If it's a choice between installing arm-rests on the padded seats of the stadium, or buying a goalkeeper, I'd opt for buying goalkeeper. If it's a choice between installing heaters on the roof so fans don't get cold in winter (like the ones in the Bernebeu) and buying a quality striker, I'd go for buying a striker. If it's a choice between installing a twenty-foot golden statue of Arsene Wenger in front of the Armoury and employing a host of scantily-clad women to throw rose petals around the statue in wanton glee, and buying a good defensive midfielder, I'd go for... okay I'd probably go for the statue and the women, but I'd think hard about the abilities of Denilson, Ramsey and Eastmond first.

I know a lot of fans take comfort in our sound financial position. It's especially comforting now that Portsmouth's in administration, Man Utd and Liverpool are past their eyeballs in debt, and Chelsea and Man City have to figure out how to turn their sugar daddies' money into legitimate, money-laundred fresh "income". But our financial reports have shown that we're not on the knife edge of financial ruin. We're actually quite well off. We can afford to buy a quality goalkeeper, or a striker who doesn't break down every year, or a defensive midfielder who's so intimidating that he scares himself sometimes. And I think we should do it. What's the point of a football club if not to win trophies?

I love the way Arsene Wenger has set out the football club, I really do. I moan like shit because I see us so close to the finished article, but unable to take the final step because of Wenger's stubborn refusal to address our short-comings. We have great talent coming through the ranks, but who do we have as role-models? We have a breath-taking side going forward, but where's the defensive awareness for when the opposition counter-attack? Where's the 'keeper that bails us out of tight games? It's frustrating to see us so close and so far away from being complete.

So I hope when our non-executive chairman sits down with the board (does non-executive mean he doesn't have a seat, or that he's bound and gagged at meeting so he doesn't say anything stupid?) he'll come to his senses, and get Wenger to buy some fucking players. And re-appoint Keown as a defensive coach. And next season, have a genuine crack at the title, instead of playing a thin, injury-prone squad with a crap 'keeper and then pleading youth and injuries as excuses.

It's the only thing the fans really want. That, and an Arsenal super-store in Melbourne. Seriously, we have three superstores in the world, and two of them are at Emirates Stadium and the other one's in London. There's no other Arsenal representation in the rest of the world. For a club with global pretensions, that's lame.

Friday, February 26, 2010

Are England better off without Bridge?

"Sportsmail accepts that Bridge has had a tough time recently in his personal life, but he is an experienced professional footballer.... You do not choose whether to play for England, England chooses you. But whenever did weak men win World Cups? Maybe England are better off without him."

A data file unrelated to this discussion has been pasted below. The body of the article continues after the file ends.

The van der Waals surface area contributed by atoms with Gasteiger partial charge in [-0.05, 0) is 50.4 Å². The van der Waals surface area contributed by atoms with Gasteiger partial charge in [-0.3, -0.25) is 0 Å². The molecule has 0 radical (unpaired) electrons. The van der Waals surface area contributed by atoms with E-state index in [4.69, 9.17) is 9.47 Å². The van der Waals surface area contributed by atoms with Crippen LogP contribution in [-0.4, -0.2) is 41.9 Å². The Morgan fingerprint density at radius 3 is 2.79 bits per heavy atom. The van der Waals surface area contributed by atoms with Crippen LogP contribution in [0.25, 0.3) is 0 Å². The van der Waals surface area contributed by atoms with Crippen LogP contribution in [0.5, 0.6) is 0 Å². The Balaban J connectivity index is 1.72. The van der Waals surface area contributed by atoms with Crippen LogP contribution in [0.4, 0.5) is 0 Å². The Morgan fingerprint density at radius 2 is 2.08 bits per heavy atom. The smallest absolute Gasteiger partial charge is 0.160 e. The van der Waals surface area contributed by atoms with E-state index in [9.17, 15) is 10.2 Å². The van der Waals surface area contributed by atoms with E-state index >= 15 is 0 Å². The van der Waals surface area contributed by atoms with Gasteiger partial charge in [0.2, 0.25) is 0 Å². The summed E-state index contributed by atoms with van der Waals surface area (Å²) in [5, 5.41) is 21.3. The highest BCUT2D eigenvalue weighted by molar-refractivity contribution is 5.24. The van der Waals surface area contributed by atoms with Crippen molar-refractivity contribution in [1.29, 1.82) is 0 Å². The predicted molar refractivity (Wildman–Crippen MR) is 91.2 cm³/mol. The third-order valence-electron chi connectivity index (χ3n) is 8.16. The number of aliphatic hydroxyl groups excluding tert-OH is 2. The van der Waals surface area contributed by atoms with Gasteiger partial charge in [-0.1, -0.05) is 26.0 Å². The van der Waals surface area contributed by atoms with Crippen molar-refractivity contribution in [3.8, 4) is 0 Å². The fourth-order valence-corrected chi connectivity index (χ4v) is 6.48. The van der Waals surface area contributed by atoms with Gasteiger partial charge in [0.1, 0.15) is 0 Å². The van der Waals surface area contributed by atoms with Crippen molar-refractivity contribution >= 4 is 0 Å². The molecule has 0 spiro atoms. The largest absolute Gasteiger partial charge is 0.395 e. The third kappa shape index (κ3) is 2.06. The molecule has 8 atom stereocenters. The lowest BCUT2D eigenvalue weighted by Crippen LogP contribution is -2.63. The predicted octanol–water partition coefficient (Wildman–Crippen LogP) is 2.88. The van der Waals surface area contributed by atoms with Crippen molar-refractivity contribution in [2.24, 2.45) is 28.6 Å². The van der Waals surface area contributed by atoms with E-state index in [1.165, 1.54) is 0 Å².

- Sportmail, from The Daily Mail, about Wayne Bridge's refusal to join the World Cup squad

Sportsmail made a good point. When did weak men win the World Cup? Maybe in 2005 with Italy, when Materazzi got head-butted in the chest by Zidane and fell down, whimpering like a baby. Or maybe in 2002, when Rivaldo had the ball thrown at him by a Turkish player, and he fell to the floor clutching his head, whimpering like a baby. Or maybe in 1998, when... I wasn't interested in football back then, but I'm sure something happened which resulted in a French player falling to the ground, whimpering like a baby.

So on the face of it, weak men DO win the World Cup, and they win it fairly regularly. As long as you stock your team with fragile players with a propensity to fall on the floor at the slightest touch, who play-act and show world-class displays of gamesmanship, you're in with a good chance. On that note, I think England have a good chance. Terry slips when taking a penalty, and he ends up crying. Gerrard dives like a hawk spotting a juicy rabbit. Rooney's too honest to dive, but he often jumps, miscues his position and falls over. I think England have enough weak men to pull off a World Cup victory.

What I don't think is healthy is the moral stand Bridge is taking. I don't understand it myself (I would've thought your ex would be fair game for your mates, especially if your mate is a philandering man-whore like John Terry), but Wayne Bridge has been slighted and has withdrawn from the World Cup team out of principle. He doesn't want to be tainted by associating with John Terry. He won't be swayed by money, fame, England caps or the lure of everlasting glory. The man has his principles, and one of them is to have nothing to do with John Terry. I think that's something a lot of us can emphasise with.